Don’t for­get the past — just hide it

The Washington Post Sunday - - LOCAL OPINIONS - EU­GENE L. MEYER SIL­VER SPRING Eu­gene L. Meyer is a former Post re­porter and edi­tor and au­thor of “Mary­land Lost and Found . . . Again” and “Chea­s­peake Coun­try.”

The civil war over the Con­fed­er­ate Civil War sol­dier whose gran­ite like­ness has stood for more than a cen­tury out­side the Rockville court­house ap­pears to be over. Hav­ing been sheathed in ply­wood for two years — ei­ther to pro­tect it from van­dals or to pro­tect view­ers from its of­fen­sive sight — the sol­dier is mov­ing, fi­nally, to a new lo­ca­tion at White’s Ferry on the Po­tomac River. That seems as fit­ting a place as any, since the cable car ferry, the Jubal A. Early, is named for a Con­fed­er­ate gen­eral who came close to cap­tur­ing the na­tion’s cap­i­tal in July 1864.

As Early’s in­va­sion was turned back, so, too, has this tan­gi­ble re­minder of his lost cause.

The “White” in White’s Ferry refers to Eli­jah Viers White, who owned mills and ware­houses af­ter the war with his bat­tal­ion sur­geon, Ed­ward Woot­ton of Poolesville. A na­tive of Dick­er­son, E.V. White moved in 1857 across the river to Loudoun County. Dur­ing the war, then-Col. White com­manded the Con­fed­er­ate 35th Bat­tal­ion of Vir­ginia Cav­alry. From Mont­gomery County, Ge­orge Chiswell led a group of South­ern-sym­pa­thiz­ing men across the river to fight un­der him. Those who re­turned went on to be­come county com­mis­sion­ers, judges and state sen­a­tors. A tablet in Mono­cacy Ceme­tery, in tiny Beallsville, lists 32 names of the men who joined what was known as “Chiswell’s Ex­ile Band” un­der “Lige” White. The lo­cal chap­ter of the United Daugh­ters of the Con­fed­er­acy was named for him, and it con­tin­ued right up to 1947.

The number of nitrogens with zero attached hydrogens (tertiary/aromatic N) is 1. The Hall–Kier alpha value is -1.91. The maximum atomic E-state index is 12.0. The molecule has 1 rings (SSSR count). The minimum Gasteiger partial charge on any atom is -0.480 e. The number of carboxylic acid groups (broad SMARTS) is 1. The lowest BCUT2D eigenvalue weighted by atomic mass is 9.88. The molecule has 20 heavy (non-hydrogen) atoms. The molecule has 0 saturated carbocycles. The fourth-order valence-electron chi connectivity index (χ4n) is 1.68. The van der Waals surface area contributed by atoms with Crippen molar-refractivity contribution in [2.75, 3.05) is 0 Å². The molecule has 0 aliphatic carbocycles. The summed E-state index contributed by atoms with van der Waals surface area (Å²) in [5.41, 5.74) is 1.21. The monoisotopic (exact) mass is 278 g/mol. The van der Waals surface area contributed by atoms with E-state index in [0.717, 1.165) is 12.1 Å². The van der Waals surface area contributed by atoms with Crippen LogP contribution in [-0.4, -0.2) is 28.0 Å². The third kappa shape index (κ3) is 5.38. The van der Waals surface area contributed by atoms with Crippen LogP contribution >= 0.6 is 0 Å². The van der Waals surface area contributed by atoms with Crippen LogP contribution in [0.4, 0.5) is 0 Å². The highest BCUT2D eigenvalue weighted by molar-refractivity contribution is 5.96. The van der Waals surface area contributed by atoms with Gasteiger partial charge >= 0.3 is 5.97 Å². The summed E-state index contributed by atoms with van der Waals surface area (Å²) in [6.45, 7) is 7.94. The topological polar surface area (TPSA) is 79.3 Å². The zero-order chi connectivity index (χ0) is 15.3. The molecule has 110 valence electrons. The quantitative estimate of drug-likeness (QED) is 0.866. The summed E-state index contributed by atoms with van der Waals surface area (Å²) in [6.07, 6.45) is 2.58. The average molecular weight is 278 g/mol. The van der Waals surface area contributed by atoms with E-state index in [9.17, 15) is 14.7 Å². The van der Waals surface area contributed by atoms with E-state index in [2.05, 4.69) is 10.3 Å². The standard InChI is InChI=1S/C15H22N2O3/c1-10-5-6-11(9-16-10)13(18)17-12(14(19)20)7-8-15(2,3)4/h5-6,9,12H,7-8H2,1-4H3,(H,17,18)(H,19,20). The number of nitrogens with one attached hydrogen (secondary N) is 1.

When the Con­fed­er­ate statue was first pro­posed, a lead­ing vet­eran thought it should be lo­cated at Mono­cacy Ceme­tery, just a few miles in­land from White’s Ferry. But its sym­bolic im­por­tance in the county seat could not be de­nied. At the ded­i­ca­tion, in 1913, 3,000 peo­ple showed up, in a county that then had only 30,000 peo­ple. That would be the equiv­a­lent to­day of 100,000 cit­i­zens turn­ing out for a sim­i­lar event in the county that now contains 1 mil­lion res­i­dents.

This de­ci­sion to move the statue fell to Mont­gomery County Ex­ec­u­tive Isiah Leggett (D) af­ter Rockville city of­fi­cials re­jected a pro­posal to move it to the front lawn of the an­te­bel­lum Beall-Daw­son house, also in Rockville and the head­quar­ters of the Mont­gomery County His­tor­i­cal So­ci­ety. A prop­erty owner at White’s Ferry agreed to pro­vide the old sol­dier with a new home on his land.

The sol­dier had already been moved once, back in 1971, from a promi­nent spot in front of the old court­house to one side, where it was vir­tu­ally hid­den be­hind a grove of trees that blocked the view. For the sec­ond time now, re­vi­sion­ism and re­con­struc­tion have marched hand in hand to, if not erase, then at least to hide any ev­i­dence in the county of “the late un­pleas­ant­ness.”

As we re­write or at least rel­e­gate un­pleas­ant his­tory from a cen­tral site to an out­ly­ing lo­ca­tion, far from the mad and mad­den­ing crowd, it seems “the lost cause” has lost again. So now, only a few fer­ry­boat com­muters will have to con­front the ugly part of the county’s his­tory.

The rest of us can buy into the more pleas­ing nar­ra­tive of our mul­ti­cul­tural present and pre­tend the whole dirty busi­ness of slav­ery and the county’s role in try­ing to pre­serve it never hap­pened.


A bronze statue of a Con­fed­er­ate sol­dier out­side the Rockville court­house.

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